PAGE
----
Saturday, December 28, 2013

The Keltner List: Fred McGriff

The next installment is one of the more overlooked players of the last 30 years, Fred McGriff. Thank you, Crime Dog, for a lot of good baseball and memories.

1. Was he ever regarded as the best player in baseball?

Not to my knowledge. He wound up being the best player in one of the worst trades in Yankee history: Dave Collins, McGriff and Mike Morgan to the Blue Jays for Tom Dodd and Dale Murray

2. Was he the best player on his team?

I don't think McGriff was the best player on his best teams; maybe the best hitter on the Blue Jays in the late 1980s, even with the three very good outfielders. I would tab Chipper Jones as the best player on the Braves teams of the mid to late 1990s. He was the best player on the Tampa Bay team from 1998-2001, even counting Wade Boggs

3. Was he the best player in baseball at his position? Was he the best player in the league at his position?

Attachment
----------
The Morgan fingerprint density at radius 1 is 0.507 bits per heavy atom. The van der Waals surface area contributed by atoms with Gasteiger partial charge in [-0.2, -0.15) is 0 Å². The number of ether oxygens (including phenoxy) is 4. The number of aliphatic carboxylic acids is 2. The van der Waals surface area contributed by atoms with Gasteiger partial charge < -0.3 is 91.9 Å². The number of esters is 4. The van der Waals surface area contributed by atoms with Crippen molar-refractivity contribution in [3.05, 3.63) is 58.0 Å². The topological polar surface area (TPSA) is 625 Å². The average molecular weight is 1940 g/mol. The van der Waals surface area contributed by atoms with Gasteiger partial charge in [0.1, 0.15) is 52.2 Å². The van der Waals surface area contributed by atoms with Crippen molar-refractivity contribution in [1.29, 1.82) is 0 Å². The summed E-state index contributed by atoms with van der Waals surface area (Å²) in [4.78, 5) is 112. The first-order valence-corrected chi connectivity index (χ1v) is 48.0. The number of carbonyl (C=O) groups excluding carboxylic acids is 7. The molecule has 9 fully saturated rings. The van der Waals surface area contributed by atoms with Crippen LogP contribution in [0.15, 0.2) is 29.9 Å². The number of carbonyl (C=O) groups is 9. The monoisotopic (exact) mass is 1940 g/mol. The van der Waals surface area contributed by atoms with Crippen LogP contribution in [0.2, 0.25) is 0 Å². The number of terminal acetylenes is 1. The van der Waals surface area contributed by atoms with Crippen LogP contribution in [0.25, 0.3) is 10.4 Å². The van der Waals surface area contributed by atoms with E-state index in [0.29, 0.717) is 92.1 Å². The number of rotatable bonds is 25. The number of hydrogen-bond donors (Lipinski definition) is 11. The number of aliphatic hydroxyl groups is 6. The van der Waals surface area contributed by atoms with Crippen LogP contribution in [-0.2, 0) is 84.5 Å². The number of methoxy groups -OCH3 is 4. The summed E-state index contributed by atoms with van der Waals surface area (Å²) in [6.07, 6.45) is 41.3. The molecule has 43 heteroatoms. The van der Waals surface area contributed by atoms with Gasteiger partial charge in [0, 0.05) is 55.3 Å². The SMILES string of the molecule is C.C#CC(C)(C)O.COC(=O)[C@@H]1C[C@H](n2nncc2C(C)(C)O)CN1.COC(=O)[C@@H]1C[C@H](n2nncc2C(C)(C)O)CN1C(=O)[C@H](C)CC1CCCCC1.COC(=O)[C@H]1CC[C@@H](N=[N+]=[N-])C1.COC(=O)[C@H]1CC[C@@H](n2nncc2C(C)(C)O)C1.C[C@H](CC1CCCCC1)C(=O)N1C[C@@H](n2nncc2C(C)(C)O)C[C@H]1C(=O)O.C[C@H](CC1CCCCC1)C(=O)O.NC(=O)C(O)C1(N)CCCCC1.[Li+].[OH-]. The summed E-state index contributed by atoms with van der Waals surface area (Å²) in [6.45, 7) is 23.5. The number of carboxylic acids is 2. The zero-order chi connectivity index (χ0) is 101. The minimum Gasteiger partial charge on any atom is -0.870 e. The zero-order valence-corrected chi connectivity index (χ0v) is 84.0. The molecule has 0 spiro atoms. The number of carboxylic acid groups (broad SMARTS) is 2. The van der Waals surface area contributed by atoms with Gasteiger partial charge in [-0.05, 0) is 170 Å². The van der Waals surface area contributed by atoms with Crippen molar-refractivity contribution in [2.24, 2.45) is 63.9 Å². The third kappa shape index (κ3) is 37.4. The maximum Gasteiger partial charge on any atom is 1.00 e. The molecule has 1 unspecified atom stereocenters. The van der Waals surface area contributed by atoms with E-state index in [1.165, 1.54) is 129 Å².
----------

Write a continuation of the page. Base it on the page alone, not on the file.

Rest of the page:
When McGriff became a full time first baseman, there was some stiff competition in the AL. Eddie Murray was still with Baltimore, Mattingly was in New York, Wally Joyner was there, Frank Thomas in Chicago. In short, McGriff in the late 1980s with Toronto was probably not the best first baseman in his league. By the mid 1990s, the steroid explosion had dimmed McGriff's offensive contributions. He was among the top five first baseman of the 1990s, but not the best. Jeff Bagwell was the best.

4. Did he have an impact on a number of pennant races?

For his career, McGriff posted a .917 OPS in the postseason. In 1995, McGriff had a slash line of .333/.415/.649 as the Braves won the World Series. 

He was also the point of two trade deadline deals.

1993: the Padres traded McGriff to the Braves for three players (including Melvin Nieves) and the Crime Dog responded with 19 HR  in 255 AB, leading the Braves to 50 wins in their last 68 games.

2001: the Cubs picked up McGriff for Manny Aybar. McGriff drove in 41 runs in 49 games but the Cubs tanked. 

In 1989, McGriff hit only .223 in September for a team that won 37 of its last 56 games. 

5. Was he good enough to contribute past his prime?